"Accidents which are purely and simply accidents will also happen. They happen today to the steamship, the locomotive, the automobile and the electric car. ' aviator asks if these shall hare died In vain. What Accidents always. will happen. ; Their possibility, even probability, simply must be Ignored in every field lessons have the martyrs taught? Will their deaths their effort, and particularly so In aviation. -Were accicheck the progress of the cause In which they perished? of dents of the past or the probability of accidents in the Will the accumulated disasters of aviation daunt the future to be permitted to handicap aviation there'would ; dating or weaken tbo hearts of the men who have set be co aviation." : supporting.' parts.;. about to conquer the secret of flight, no matter at what VIEW OF CAPTAIX BALDWIN Captain Thomas S. Baldwin, one of the most careful .."Last.- and greatest of .all, be careful, be careful, bo cost? yet as daring as the veriest of . veteran aviators Prom wvery aerodrome and field of flying, from every novice, declares thatand ;mr;curtiss' advice .V neither accident nor death can ' aviator who has felt the thrill that can come only to appall him. J ['\u25a0 It.was :to" be •expected that Glenn 11. Curtiss would him who soars from earth to sky, comes a brave and "There -is something deeper and greater In aviation ."emphasize carefulness as theJlesson taught by, aviation than amusement or sport," he said. ."It is a great sciunfaltering "No.** accidents. gfNcfted (jgP. Jll s caution, which, however, it I Mo_ns. Antonio and one that will grow greater every day. It ;inust"-be>borne in -mind, hasi not 'prevented him from "We all face death In our aviation experiments, for ence In the field of experimentation. ItIs hardly yet-is still a be.coming»one of the most successful and most famous we are etlll experimenters," said Clifford B. Harmon. sport. It is destined to become of great commercial aviators in the "world, he was? quick, to point- out that believe there is no limit to Its possibilities. •"Death can stop only the Individual. It can not stop value. I ItVwas 1the lack of -care- which, was cause in I believe the day is coming when men will fly.from city The.lesson aviation. He Is a \u25a0worthless experimenter who takes .to -city 'as they now make those journeys by rail. here Ja that, the' novice 'must go slowly..-.He. .ni'ostjOf- the disasters.. .;. :' . "Details of -the accidents abroad, where most of them no risks. Without courage convictions are of no a. vail; lie "The; altitude of 'flight.Is not , an important matter must v not soar ;to -height's •! where i "I will meet 'condi-. jTayehappene^^he Sa}cl,\"are meager", you can- see tlonswlth whichihe ' There can be no forward etep without casting aside after we have reached such a height as jto make flying ..long flights- until, is unfamiliar. '"He must not attempt \u25a0in!'each of vthern a trace of carelessness. but- aviator can An he "„\u25a0 knows What. -'.they.Srequire of his \u25a0not _be>too the earth- engine fear. Ifwe feared to fall we never would walk. Ifwe sa.ti and free from the ordinary obstacles careful- if he values .his • life and limbs. In propellers. ..He must be ''"willing, to : profit*by. and may offer. ' .Blow; experience:; > feared to fly aviation would be numbered with th« lost :, . . ,•'• /, ;"the'; first -;place.*he must allow" for accidents, that -no . l\{< "Rapidity of flight, distance of; flight, and safety are Iamount :off care can^prevent. . There are enough 'of that arts. the great problems. : With the solution of those prob- MONS. DELAGRAAGE'S DEATH; j \varlety,.to satisfy, anybody. , Then ,he -must watch his lems will also, come the carrying capacity of the,aeroSTILL FAR FHOM THE GOAL ."One of •'" the saddest. 1 tragedies'- of-aviation was?' the * machine 'like.; a mother watches .her. baby. ' He should plane'for either passengers orfreight.. As to. the. value death'of Mons/ LeonvDclagranKe:VHe\was' at the; head v "Aviation has advanced with astonishing strides, yet of the. aeroplane in war, certainly if the ;»ororlano is never.: take 'a flight without knowing personally, thaCall .of Europe's practical aviators: -He :was a.of wealth, ft Is far from its goal. It must reach that goal and it developed to ; commercially .practical point -It must an:artist and of unusually-high ,standingman everyiway. "is well. Wheii.ln the air he must be able to sense anya ,thing; going, wrong."-. 'in? -^ '. willhave to be through daring almost foolhardy dar- become a practical engine, of war. v / |He was one of thelpibneers of aviation and had^been :• .."Operating an aeroplane calls for "Ido not feel that the accidents, fatal and otherwise, . remarkably successful \u25a0?>-. He was ;a^record ', \maker in No: flight.' should be' attempted unless the utmost caution. ing. Excess of caution spells defeat. the which. aro being charged;, up" to* aviation are showing altitude flights,; long \u0084<. distance ;;flights- and v sustained vite. ;ido not;go in,forVstunts.*'so"called. conditions in"-' " The 7 risk is "ButI would not eliminate carefulness. ' Carelessness ..anygreat danger in man attempting. to,fly.*, %-V flights. He -had met with several minor accidents, and too great .and they add nothing^to, the science oorr r art and daring are not synonymous. Study the disasters of ."Senor Antonio Fernandez was | killed by/a fall in it-would have ;seemed that ihis Y skill/- knowledge "and of,- aviation. .'Understand, I not say the aviation and you will find the trail of carelessness over Spain last-year. He had shown {himself able v and dar- experience would havepreventedia fatal accident in his] kshould.take noriski He must do that or abandonaviator do avla; But last -January,. while' making a nearly all of them, faintly marked in some, the dis- ing, but he had had liftlot experienced He was what .case. in a : But: There 'take 'no unnecessary, risk. might be called a daring novice, yet, he attempted a monoplane,: his machine collapsed 'and' he Vaa hurled .tion. wide he ;' is*;a: \u25a0difference. tinctive mark In others. flight equal to that attempted bytha'vataran.- aviator.;:;to his; death. \u25a0;./\u25a0 >'\u25a.>:'.'•- : .-..•. •\u25a0••' : \u25a0.- -;\u25a0\u25a0"; "I am unable to;see in any of the accidents, fatal or \u25a0\u25a0:\u25a0 \u25a0•.\u25a0?\u25a0--•• r •\u25a0'":".. \u25a0\u25a00 \'yp : -\u25a0-. : -. \u25a0\u25a0 \u25a0\u0084. , \u25a0>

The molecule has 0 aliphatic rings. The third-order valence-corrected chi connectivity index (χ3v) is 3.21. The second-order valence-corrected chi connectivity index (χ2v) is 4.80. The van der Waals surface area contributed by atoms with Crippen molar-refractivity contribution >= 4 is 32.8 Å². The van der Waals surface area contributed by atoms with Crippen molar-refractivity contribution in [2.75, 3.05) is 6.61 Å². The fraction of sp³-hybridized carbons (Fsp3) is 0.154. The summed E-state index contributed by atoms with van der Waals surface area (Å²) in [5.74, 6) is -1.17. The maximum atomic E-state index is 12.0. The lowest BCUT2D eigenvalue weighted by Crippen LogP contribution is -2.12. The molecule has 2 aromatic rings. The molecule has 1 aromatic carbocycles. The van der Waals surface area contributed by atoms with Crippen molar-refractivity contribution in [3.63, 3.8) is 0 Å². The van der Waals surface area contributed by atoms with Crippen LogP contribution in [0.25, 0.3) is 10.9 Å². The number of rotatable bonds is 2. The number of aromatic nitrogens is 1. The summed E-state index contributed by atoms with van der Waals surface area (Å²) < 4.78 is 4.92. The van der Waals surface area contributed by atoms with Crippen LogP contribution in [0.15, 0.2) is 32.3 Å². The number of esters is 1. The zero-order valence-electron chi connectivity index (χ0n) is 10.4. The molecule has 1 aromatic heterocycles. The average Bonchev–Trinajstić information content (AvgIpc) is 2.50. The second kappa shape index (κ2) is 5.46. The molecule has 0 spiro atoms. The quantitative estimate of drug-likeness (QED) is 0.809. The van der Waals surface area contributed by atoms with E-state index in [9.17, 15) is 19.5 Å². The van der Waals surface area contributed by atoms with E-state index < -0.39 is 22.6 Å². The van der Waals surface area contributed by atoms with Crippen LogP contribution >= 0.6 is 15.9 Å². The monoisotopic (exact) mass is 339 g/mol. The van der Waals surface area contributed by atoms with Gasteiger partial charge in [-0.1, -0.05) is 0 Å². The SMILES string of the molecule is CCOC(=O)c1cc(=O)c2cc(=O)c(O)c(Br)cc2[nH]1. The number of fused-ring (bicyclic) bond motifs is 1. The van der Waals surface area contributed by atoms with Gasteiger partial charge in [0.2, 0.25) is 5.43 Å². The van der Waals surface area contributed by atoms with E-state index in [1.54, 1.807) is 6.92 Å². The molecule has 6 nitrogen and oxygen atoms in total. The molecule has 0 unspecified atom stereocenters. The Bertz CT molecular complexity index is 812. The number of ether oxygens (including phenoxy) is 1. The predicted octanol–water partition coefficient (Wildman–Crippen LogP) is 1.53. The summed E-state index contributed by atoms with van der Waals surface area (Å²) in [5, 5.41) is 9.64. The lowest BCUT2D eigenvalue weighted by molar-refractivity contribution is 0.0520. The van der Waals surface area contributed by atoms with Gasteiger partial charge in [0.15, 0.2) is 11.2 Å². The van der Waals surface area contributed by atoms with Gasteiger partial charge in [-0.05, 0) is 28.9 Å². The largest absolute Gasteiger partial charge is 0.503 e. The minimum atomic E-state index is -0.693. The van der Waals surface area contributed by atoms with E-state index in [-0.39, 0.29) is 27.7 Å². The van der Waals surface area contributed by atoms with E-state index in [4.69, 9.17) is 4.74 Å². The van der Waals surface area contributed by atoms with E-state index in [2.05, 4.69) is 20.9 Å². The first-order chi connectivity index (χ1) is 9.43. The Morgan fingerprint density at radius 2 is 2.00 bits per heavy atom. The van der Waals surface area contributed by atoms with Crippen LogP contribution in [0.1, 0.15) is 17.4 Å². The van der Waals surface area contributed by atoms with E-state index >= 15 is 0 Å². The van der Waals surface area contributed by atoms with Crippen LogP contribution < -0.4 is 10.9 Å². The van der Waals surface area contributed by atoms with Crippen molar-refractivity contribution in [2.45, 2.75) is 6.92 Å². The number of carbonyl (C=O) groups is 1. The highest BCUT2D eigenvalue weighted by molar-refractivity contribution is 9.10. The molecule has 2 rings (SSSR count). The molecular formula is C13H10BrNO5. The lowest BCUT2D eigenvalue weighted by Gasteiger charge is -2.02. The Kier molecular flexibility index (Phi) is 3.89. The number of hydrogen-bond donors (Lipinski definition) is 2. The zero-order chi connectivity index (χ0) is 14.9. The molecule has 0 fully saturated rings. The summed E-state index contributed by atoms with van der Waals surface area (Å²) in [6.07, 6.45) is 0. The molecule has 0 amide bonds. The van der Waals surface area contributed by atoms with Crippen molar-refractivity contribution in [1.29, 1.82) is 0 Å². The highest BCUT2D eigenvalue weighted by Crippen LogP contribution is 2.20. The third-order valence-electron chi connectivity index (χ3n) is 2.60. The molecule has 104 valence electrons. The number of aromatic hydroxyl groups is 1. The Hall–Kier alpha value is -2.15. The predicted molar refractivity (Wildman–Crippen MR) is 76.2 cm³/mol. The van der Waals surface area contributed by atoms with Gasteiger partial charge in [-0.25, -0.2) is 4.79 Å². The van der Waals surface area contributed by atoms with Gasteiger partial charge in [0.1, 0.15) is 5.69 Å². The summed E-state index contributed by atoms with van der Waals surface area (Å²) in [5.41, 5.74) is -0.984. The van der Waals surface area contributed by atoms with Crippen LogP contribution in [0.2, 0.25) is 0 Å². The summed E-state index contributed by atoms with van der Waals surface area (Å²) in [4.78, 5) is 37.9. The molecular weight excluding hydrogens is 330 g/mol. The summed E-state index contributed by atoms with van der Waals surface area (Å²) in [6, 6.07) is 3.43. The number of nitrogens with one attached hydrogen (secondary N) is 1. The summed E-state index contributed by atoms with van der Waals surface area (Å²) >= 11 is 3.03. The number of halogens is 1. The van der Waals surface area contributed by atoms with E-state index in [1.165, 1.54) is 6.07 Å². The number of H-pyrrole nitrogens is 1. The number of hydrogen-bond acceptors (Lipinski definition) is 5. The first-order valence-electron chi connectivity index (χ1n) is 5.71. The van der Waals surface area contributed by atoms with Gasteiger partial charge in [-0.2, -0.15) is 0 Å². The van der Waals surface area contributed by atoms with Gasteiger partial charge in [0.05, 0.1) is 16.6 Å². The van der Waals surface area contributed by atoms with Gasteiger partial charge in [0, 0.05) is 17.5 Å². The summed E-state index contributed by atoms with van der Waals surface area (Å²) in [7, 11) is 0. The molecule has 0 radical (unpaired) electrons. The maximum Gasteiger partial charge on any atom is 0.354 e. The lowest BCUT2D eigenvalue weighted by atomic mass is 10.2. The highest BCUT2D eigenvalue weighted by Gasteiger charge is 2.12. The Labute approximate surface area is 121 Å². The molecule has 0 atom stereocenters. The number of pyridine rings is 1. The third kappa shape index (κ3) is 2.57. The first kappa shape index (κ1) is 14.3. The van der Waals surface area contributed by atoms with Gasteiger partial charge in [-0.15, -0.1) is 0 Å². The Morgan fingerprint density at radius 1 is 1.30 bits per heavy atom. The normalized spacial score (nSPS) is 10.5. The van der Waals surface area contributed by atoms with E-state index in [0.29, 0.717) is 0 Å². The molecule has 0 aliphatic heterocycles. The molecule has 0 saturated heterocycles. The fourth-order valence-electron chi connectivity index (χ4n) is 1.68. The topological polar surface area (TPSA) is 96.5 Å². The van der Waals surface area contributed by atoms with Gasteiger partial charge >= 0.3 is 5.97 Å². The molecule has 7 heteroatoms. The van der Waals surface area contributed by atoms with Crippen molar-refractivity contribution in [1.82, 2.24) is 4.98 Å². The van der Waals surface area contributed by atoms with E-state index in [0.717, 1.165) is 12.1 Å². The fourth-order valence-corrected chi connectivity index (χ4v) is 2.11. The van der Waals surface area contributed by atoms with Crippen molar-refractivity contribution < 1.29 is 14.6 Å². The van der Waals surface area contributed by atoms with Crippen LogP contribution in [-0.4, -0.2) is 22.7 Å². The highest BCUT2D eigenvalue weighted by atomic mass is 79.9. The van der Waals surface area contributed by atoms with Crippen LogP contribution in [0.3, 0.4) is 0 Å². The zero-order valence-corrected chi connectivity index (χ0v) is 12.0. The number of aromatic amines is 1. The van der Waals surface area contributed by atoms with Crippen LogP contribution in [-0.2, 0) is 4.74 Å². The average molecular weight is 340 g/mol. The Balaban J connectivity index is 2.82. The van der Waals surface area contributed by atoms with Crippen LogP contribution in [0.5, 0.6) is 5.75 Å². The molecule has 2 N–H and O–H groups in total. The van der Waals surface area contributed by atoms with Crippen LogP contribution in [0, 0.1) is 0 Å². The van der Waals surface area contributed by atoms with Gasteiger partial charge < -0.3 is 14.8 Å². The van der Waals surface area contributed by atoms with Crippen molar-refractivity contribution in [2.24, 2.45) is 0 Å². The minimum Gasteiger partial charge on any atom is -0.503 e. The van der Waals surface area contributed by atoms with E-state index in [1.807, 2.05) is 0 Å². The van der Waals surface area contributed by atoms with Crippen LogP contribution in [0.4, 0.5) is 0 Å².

Study by mere care. bring the remedy there.'